Al, thanks for the response. Your explanation cleared the air a bit. FYI, I am a 74 years old computer geek, mostly self taught from the early days of 8 bit with some college programming classes thrown when IBM punch cards represented one line of code. I was happy as a General Class for 31 years until several peers kept egging me on to take the Extra Class. The Extra Class was never a problem. Even though taking the test for fun and passing the test twice didn't count I was still troubled with the Advanced test. With the new licensing structure that excluded Novice and Advanced License Classes those peers continued bother me until I gave in and studied the test pool and passed. I've been an Extra Class for almost 2 years. I began hosting a Linux for Hams group 5 years ago. Like CW, I host that group too, there is a minority of Hams in my club that have an interest in Linux. Primarily due to the Raspberry Pi. Two years ago I urged my group to focus our Linux attentions on the use of Raspberry Pi's for amateur radio and learn Linux at the same time. I remember that the first couple of meetings more people showed up than seats were available. Attendance has slacked off over time. The people that want to learn Linux and the applications that run on Linux still come to the group, but they need to be spoon fed. Not too much command line. I print out handouts. It seems the younger generation are not apt to take notes. To ensure they are reading the handout material each person is required to read a few sentences. Without this exercise nothing gets read. I can't explain why the younger generation is reluctant to take notes or read, but its been my experience that they are.
Best 72 DE KB8AMZ, Terry

Charles Gallo
 

On 2019-12-04 17:20, Ray Wells wrote:


I believe it pays to get a good beginner's book like "Linux for Dummies" because it handles learning in a simple, lighthearted way, and it pays to forget what you know about the "Window's way". Apart from some Windows "cmd" tools like PING, and an \ETC directory in the \Windows\System directory, Windows has little (nothing?) else in common with Linux. 

Unless you run WSL

https://itsfoss.com/bash-on-windows/

;)



--  
Charles Gallo
http://www.thegallos.com

Eric
 

Systemd, or not, makes yet another issue that determines the solution that works.


Eric

isisdave@...
 

I'm another oldie-but-goodie, 70+ years, whose first exposure to Unix was on PDP-9, -11, and -15s in the early 70s. I've spent most of my professional life in the Windows world with only occasional (and not recent!) jaunts back to -ix-land, but can still farble around in Linux when necessary, to a point.

Specifically, THIS point: An awful lot of Linux online advice sites seem to make the assumption that the petitioner has a LOT more background than he probably has. And responses there are likely to omit consideration of prerequisites, probably because they are so well integrated into the responding brain that it doesn't need to consider them.  

Of course the same thing is probably true of Windows advice sites ....

So when offering advice to newbies who can barely find the keyboard, please take a moment or three to be more verbose than you think necessary!

Thanks so much

Dave KF6XA

Marty Hartwell
 

Sorry to add here but I Terry may not have much of a sense of humor. It was fairly obvious

to me that what Terry is talking about was intentional misdirection for humors sake. Oh well.

The tone of of Terry's post here is more demeaning than helpful in my not so humble opinion.


Marty


On 12/4/19 3:20 AM, Terry L. Morris wrote:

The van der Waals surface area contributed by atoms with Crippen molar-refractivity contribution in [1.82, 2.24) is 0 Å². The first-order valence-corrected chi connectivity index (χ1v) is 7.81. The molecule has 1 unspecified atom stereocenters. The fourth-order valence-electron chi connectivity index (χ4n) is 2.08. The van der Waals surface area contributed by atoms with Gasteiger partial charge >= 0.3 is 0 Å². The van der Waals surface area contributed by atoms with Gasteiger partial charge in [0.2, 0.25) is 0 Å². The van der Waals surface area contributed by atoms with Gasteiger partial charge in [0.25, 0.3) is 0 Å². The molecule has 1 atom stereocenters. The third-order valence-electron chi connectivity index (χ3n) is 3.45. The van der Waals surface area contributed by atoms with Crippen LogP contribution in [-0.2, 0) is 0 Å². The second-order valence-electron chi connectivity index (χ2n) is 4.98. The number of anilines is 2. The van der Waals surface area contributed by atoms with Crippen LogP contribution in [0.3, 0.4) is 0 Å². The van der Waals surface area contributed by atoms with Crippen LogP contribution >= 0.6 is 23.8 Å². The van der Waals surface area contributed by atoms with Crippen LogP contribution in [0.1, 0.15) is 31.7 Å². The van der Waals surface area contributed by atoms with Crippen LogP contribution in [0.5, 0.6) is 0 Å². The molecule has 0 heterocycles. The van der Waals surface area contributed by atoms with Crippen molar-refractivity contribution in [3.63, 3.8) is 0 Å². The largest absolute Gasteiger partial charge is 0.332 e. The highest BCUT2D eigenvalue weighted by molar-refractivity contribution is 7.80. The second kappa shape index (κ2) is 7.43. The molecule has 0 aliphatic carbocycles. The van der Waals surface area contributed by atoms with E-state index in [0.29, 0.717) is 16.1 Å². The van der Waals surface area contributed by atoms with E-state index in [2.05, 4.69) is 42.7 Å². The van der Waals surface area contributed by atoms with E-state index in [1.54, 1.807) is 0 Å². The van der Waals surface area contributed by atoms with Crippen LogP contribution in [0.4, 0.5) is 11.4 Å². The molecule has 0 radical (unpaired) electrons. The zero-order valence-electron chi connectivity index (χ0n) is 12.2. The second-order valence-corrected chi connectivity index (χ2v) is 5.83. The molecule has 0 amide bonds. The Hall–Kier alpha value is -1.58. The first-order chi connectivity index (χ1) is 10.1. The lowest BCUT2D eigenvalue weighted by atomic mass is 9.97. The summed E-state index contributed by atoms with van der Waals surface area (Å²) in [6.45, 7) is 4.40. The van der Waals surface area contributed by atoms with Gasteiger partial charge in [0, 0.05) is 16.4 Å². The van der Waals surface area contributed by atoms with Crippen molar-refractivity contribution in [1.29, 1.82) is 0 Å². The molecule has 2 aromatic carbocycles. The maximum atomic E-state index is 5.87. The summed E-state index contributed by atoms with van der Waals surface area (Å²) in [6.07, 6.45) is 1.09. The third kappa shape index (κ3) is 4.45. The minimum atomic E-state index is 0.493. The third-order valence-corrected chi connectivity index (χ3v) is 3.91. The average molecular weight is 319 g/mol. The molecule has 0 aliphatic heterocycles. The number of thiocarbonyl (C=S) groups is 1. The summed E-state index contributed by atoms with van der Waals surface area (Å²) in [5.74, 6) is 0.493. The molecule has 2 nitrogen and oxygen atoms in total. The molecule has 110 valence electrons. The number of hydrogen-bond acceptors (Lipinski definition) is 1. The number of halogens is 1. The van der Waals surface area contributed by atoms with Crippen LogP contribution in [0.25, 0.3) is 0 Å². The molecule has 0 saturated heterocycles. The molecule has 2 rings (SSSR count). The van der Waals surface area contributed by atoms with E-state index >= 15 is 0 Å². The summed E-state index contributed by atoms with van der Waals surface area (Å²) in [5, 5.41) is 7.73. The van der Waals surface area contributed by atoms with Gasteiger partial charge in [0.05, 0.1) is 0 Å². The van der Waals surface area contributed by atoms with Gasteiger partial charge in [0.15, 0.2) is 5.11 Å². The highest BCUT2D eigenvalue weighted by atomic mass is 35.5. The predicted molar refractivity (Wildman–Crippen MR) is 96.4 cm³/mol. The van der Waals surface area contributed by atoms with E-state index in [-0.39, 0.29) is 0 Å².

It is obvious from your rhetoric that you know a little about what you're saying or some of the terms but not enough to comment. Not sure if you have a problem with Linux command line, the hotspot script, taped archive file system and command line command, or lack of knowledge about compilation times. I suggest that you purchase a book from your local bookstore and read it. Keep a notepad and writing implement next to it to jot notes. I suggest one titles Learn Linux in 24 hours. (Actual time is about a month if you follow the lessons.) You don't decompress a tar with the command sudo apt-get and superuser privileges are not required to open the text editor called nano. You could open a <name-of-archive.tar.gz> with a windows Zip program. A problem with documentation is most windows users won't read it. They have been accustomed to "Point and Click" and reading how something functions requires too much effort. Like "If at all possible when things like this come along if someone could just type the commands in sequential order, where the average Ham could follow and be successful that would be a godsend." Before Linux, there was minix and Unix. Then DOS followed by GEOS, Graphical Evironment Operating System on Commodore computers. Then along comes Windows and a few years later the linux kernel that developed into a command line operating system. Around 1999 some smart programmers developed a graphical user interface, front end, for the Linux operating system. Most of today's Linux users are converts from Windows. I would venture to guess that most of us learned about Linux by reading and then performing what we read on our computers. You don't learn Linux overnight. It requires practice of use.

Good Luck.

 

 

Mike - KD6BOS
 

I have been trying for hours to get a ssh or vnc connection on iphone or even laptop. I am running on a pi4 w/buster. I am able to get it to switch from wifi to AP and AP ssid shows on phone and laptop. However laptop unable to connect to hotspot and iphone does connect but I cant connect to pi using IP.

Bo W4GHV
 

Hey, that's the way ALL my computer science profs tried to teach.  And at blazing speeds too.
When I started teaching the MC6800 in the 70's  I did it RIGHT., ow & easy.  ( whoops my opinion), but true/accurate.

I was known to be the FIRST student brave enough to ask a question.
Once I stated on the first day, "I feel I'm in the second semester of this two semester course".  It took the prof down a notch for us.


--
73, Bo W4GHV since '54